Feminist Writers Don't Care That Everyone Hates Their Female Characters, But They Should

By Keelia Clarkson··  6 min read
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The one quality that far too many strong female leads have these days? They’re terrible examples for young women.

Long gone are the days of the bulk of female characters being that of a Donna Reed archetype, or an oversexualized ditzy blonde, or an underdeveloped romantic interest for a far more gripping male character. No, these days, we’re focusing more closely on bringing strong, independent, intelligent female characters to life, searching for ways to represent a wider variety of women onscreen.

While the depiction of such women was truly needed, a long overdue step in the right direction, this development hasn’t come without its drawbacks. On our quest to create more captivating onscreen women, we’ve fallen into a trap — so many of the female characters we’re supposed to look up to as feminist icons and heroines are just… unlikeable. But what’s making them so?

What Makes These Characters Awful

A cursory glance at our most popular female characters reveals a bevy of selfish, callous, and often morally questionable women. Olivia Pope (Scandal), while regarded as the ultimate working woman, fiercely independent and professional, is no more than a detached, harsh, lonely alcoholic whose long-term affair with a married man (who also happens to be the President) is presented to viewers as exciting.

olivia pope scandal red dress

Fleabag, despite being witty, raw, and extraordinarily well-written, depicts a woman whose self-absorption, immaturity, and risky behavior are seen less as shortcomings to overcome, and more as funny traits that make her relatable.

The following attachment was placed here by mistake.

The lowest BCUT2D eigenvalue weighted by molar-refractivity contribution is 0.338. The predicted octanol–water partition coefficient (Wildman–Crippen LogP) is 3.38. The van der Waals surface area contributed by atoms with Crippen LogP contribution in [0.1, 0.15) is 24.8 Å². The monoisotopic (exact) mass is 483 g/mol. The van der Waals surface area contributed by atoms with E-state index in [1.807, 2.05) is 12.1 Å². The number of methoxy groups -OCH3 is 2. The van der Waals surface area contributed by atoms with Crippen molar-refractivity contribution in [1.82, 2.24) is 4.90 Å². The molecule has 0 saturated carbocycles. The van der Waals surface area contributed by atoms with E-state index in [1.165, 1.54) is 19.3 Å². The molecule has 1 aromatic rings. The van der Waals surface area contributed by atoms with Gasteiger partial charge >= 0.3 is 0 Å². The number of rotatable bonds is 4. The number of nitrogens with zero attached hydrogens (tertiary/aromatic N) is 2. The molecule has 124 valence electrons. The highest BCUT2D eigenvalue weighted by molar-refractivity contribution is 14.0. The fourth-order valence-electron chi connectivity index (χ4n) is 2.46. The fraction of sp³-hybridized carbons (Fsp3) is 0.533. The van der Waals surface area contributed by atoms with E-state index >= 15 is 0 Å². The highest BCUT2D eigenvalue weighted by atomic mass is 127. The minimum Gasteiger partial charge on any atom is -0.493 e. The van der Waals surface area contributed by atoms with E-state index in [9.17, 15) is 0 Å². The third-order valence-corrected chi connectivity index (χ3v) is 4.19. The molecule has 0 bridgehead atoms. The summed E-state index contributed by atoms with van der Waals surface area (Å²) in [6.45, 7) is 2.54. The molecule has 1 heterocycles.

Hannah Horvath (Girls), a sadly authentic representation of Millennials, struggles with very real problems of young people today, and fails to grow out of her narcissism, laziness, and foolishness.

Hannah Horvath girls

Although every character, being a realistic portrayal of a complex human being, deserves time to develop and mature, a majority of culture’s favorite onscreen women exhibit traits that we might consider toxic if possessed by a male character — a seemingly problematic result if viewers are supposed to like the character…and we are supposed to like them, right?

But Do They Have To Be Likeable?

With the rise of such female characters has come the narrative that women don’t have to be likeable, that any utterance of a word such as bossy, difficult, or aggressive to describe a woman is nothing more than a misogynistic label, attempting to subdue a strong woman. While there’s certainly some truth to that, the notion that the likability of these female characters is wholly unimportant presents an issue.

Every character serves a different purpose — we know we’re supposed to root for the hero and detest the villain, hating everything they stand for. The issue with these overtly selfish and hardened female heroines is the fact that they don’t possess redeeming qualities, never growing into a woman we’d want to emulate or have sympathy for, while still being presented to viewers as their heroine. 

The issue with these selfish, hardened heroines is the fact that they don’t possess redeeming qualities.